Notwithstanding the dangers and risks of technology, it also offers us great opportunities when harnessed for the right purposes. And while there are plenty of inappropriate sights and sounds in cyberspace, it features many sights and sounds of holiness, as well.

Hazzan Faraj Samra is young, busy internist who is also deeply involved in learning and practicing hazzanut since he was a child in Damascus, Syria. Seeing the wonders of modern technology, Faraj sensed a valuable educational opportunity to perpetuate our sacred cantorial heritage by teaching Sephardic hazzanut online. Hazzan Samra received encouragement from the founders of Sephardicpizmonimproject.org, a website that provides recordings of Sephardic hazzanut along with relevant texts, photos of ancient and contemporary Sephardic synagogues from around the world, and historical manuscripts. Driven by his love for hazzanut and the encouragement of his colleagues, in 2009 he launched Sephardichazzanut.com, a website dedicated to helping people who wish to learn to become a hazzan or read the Torah. It features all the tefilot (prayers) of Shabbat and holidays, including Selihot and the High Holidays, as well as the entire Torah, Neviim and Ketuvim.

From Damascus to Brooklyn

Faraj grew up in Sham (Damascus), at a time when the Syrian government allowed Jews to study Tanach, but not other books. He learned the ta’amim (cantillation of the Torah reading) under Hacham Eli Khalife, who now lives in Flatbush, in Knis Ktab Duer, one of the old Damascan synagogues. In 1992, when Faraj was 10 years old, his family moved to Brooklyn, where he studied at Yeshivat Ateret Torah. Every Friday the boys studied ta’amim with Hacham Jack Maslaton, the gifted baal koreh (Torah reader) of Ahi Ezer Congregation.

As a new arrival from Syria he participated in the children’s choir of SLC, which at the time was housed on E. 7th Street, at the site of what is now the Ahi Ezer Senior Citizen Center. The choir was run under the direction of Hazan Ari Ovadia. Faraj also sang in the special choirs that performed for Sephardic Chief Rabbi Eliyahu Bakshi Doron and others when they came to Brooklyn. He was given the special privilege of participating in a class for six months given by the renowned hacham and hazzan, Rafael Elnadav, zt”l. Hacham Elnadav taught the boys old and complex Turkish pizmonim, which Faraj believes helped him immensely in his early training and preparation to be the type of hazzan that he is today

The Discovery of a Prodigy

After Faraj’s bar mitzvah, he read the Torah at Ahi Ezer on Mondays and Thursdays, as well as at Shevet Ahim, and at Ahi Ezer Avenue X, he was permitted to read the complete Parasha.   However, it was at Shaare Zion where Faraj Samra was really “discovered.” The first week that Faraj read for Minha of Shabbat at Shaare Zion there Hacham Shaul Kassin told him how much he enjoyed his reading, and would he please read in the Annex each Shabbat. Hazan Samara was 15 years old at the time, a student at Yeshiva of Flatbush.

Faraj continued nurturing his passion for Sephardic hazzanut, listening to the traditional tunes and making recordings.  He studied in Yeshiva University under Hazzan Moshe Tessone, and became the regular ba’al koreh at Bnai Yosef. Ten years ago, a first year medical student, he began serving as hazzan on Shabbatot at Bnai Yosef during the summers, when many of the regular hazzanim move to New Jersey. He credits the synagogue’s main hazzanim, Moshe Yedid and Albert Cohen, as well as Hazzanim Moshe Mustacci, Yehiel Nahari and Moshe Tessone, for helping him hone his skills as he moved from the position of Baal Koreh to becoming the Hazan  of Mikdash Eliyahu Synagogue.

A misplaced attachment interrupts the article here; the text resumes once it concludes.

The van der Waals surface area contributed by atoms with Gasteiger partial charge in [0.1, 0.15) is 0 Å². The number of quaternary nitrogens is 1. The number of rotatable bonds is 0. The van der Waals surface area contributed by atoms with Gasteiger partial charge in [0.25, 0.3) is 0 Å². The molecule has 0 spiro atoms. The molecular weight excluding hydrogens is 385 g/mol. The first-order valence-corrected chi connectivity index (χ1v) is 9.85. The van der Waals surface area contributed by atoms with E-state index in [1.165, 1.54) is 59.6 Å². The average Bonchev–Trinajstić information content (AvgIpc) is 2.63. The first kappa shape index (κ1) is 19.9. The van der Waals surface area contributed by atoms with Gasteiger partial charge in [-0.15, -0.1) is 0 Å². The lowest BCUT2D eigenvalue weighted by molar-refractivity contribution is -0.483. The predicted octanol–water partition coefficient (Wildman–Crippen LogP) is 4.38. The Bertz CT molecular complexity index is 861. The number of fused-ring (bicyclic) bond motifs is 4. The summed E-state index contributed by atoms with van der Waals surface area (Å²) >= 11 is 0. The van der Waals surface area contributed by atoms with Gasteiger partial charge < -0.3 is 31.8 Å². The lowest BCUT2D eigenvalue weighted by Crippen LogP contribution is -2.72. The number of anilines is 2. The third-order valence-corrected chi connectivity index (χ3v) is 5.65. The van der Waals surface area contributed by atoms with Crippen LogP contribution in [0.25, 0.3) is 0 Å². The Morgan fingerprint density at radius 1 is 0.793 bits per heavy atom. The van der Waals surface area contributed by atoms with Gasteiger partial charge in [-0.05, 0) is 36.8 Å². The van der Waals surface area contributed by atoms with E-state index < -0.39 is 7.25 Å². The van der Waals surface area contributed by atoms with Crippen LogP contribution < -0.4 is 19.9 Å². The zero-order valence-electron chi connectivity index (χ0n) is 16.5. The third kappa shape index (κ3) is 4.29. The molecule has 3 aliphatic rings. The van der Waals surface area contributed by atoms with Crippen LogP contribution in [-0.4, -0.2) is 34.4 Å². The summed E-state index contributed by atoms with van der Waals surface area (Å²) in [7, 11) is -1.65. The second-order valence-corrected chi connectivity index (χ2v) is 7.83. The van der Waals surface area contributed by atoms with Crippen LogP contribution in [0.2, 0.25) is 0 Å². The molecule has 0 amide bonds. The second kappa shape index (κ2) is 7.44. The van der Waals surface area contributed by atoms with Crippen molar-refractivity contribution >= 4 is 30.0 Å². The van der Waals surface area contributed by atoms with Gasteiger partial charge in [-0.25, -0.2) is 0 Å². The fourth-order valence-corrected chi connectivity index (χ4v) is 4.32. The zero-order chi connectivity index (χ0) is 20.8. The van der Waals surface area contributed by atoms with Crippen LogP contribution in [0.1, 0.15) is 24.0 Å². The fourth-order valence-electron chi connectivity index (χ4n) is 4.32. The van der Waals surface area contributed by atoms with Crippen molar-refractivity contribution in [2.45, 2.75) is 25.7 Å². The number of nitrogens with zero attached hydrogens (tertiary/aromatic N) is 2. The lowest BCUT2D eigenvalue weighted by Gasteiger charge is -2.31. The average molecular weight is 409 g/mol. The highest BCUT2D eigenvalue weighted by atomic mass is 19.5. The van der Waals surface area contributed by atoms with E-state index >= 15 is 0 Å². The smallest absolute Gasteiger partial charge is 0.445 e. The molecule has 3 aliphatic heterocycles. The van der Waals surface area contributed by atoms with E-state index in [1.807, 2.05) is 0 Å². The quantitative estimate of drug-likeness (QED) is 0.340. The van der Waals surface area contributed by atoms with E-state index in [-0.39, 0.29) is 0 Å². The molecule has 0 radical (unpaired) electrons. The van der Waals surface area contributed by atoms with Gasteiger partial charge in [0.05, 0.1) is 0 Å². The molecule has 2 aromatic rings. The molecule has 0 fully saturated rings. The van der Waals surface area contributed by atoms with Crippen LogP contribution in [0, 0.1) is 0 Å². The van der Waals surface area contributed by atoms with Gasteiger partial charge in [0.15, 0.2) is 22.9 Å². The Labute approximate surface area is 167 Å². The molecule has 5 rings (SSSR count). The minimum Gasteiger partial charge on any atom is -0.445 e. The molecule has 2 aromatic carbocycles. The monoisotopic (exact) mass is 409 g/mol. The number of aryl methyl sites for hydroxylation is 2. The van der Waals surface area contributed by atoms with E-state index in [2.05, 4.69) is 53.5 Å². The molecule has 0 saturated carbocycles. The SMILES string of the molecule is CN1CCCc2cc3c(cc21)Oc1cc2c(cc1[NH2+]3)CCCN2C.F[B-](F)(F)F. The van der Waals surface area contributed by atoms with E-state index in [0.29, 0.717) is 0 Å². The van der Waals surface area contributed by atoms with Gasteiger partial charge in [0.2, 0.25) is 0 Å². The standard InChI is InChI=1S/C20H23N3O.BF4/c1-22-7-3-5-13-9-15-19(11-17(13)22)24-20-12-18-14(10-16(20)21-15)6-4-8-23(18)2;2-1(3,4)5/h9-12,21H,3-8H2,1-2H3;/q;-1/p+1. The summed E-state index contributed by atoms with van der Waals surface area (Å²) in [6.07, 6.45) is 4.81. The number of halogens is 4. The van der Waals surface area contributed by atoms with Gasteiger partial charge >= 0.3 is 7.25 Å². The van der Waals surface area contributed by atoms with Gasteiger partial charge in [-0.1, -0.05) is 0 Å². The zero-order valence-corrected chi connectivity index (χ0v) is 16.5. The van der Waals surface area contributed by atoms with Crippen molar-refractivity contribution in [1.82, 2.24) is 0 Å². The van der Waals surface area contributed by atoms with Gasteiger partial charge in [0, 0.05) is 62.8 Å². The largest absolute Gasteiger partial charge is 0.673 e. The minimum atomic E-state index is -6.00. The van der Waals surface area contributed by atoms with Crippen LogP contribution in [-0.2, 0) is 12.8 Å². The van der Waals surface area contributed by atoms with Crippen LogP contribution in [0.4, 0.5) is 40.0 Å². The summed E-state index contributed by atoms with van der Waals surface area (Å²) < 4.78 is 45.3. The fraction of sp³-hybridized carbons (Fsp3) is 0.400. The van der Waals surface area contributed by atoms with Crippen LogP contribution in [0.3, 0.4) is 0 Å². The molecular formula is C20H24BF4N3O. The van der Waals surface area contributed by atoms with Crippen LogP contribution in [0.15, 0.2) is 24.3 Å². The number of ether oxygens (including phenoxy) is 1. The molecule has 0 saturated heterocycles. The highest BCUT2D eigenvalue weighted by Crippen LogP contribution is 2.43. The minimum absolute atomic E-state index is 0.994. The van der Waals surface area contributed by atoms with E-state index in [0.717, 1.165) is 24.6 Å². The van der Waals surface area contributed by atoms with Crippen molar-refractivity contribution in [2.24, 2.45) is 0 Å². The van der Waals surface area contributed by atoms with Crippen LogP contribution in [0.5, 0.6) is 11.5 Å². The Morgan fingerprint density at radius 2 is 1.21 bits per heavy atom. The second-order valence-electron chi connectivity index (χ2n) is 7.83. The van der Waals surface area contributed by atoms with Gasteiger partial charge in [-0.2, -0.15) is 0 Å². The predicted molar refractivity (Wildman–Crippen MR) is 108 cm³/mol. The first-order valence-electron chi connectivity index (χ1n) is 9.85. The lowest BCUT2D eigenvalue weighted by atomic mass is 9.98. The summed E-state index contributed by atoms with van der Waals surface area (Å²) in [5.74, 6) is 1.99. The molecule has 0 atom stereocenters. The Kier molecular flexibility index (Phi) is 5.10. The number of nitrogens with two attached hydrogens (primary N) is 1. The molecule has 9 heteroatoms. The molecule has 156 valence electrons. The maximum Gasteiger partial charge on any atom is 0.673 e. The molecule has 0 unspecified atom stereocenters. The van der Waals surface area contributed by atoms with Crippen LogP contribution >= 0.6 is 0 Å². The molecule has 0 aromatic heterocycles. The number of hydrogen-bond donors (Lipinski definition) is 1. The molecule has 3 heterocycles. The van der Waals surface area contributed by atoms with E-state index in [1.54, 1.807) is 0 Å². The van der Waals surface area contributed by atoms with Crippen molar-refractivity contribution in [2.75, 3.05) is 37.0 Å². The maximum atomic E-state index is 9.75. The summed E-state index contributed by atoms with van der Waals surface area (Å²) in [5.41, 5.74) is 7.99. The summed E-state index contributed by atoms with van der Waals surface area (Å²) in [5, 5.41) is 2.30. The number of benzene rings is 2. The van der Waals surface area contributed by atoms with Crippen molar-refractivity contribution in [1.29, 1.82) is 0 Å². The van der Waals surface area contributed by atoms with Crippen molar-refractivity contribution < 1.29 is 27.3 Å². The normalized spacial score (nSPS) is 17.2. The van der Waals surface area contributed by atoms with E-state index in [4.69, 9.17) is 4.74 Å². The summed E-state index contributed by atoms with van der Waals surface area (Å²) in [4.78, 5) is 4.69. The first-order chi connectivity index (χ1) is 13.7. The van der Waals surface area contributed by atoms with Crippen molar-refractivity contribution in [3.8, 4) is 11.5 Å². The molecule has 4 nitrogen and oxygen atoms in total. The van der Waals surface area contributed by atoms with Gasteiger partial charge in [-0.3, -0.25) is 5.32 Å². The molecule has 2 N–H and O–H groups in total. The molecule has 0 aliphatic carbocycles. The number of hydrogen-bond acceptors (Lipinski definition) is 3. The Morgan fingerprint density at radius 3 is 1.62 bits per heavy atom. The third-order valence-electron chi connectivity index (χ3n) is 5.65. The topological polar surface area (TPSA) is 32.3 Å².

At the Cutting Edge of Sephardic Hazzanut

Faraj worked as a tutor and bar mitzvah teacher, but decided the time was ripe to reach out on a much larger scale.  Thus the website sephardichazzanut was born. The project started with recordings of the Torah reading and Haftarot, the various Maqamot and a Hazanut section.  Faraj’s latest project is Tehillim, adding recordings of several new chapters each month.  Sephardichazzanut.com now features over 1400 recordings, and attracts visitors from over 100 countries and 1700 cities across the globe.

Hazzan Samra says that he finds the project immensely gratifying.  (In fact, his wife Minna calls the website his “child.”)  He receives emails from hazzanim in Eretz Yisrael who tell him how useful the site is in their preparation, as well as from Sephardic Jews in remote areas where there are no Sephardic community, who use the site so their sons can read the Torah and Haftarah on their bar mitzvah in accordance with their own Minhag( tradition).  He has also been contacted by conversos in Costa Rica, a member of a new synagogue in South America who uses the site so he can read the Torah for his congregation, and the list goes on.

Sephardichazzanut.com is playing a leading role in the revitalization of the ancient Sephardic cantorial tradition, proving that modern-day technology can be used to strengthen our connection to our past.  Hazzan Samra invites you to visit his website, take a tour through the rich tradition of Sephardic hazzanut, and leave your feedback on the comments page.  He hopes that as the site continues to grow, and offer different types of methodology to enhance the Tefila of Sepharadim/Eidot HaMizrah in practice, providing those who live in within the USA but far from a community of their own; and as education to others who would like to know more of the ancient and unique liturgy of the Sepharadim.

Hazan Samra hopes that he is playing a part in enabling and enhancing the prayers of Jews around the world.

Visit http://sephardichazzanut.com/ for more info.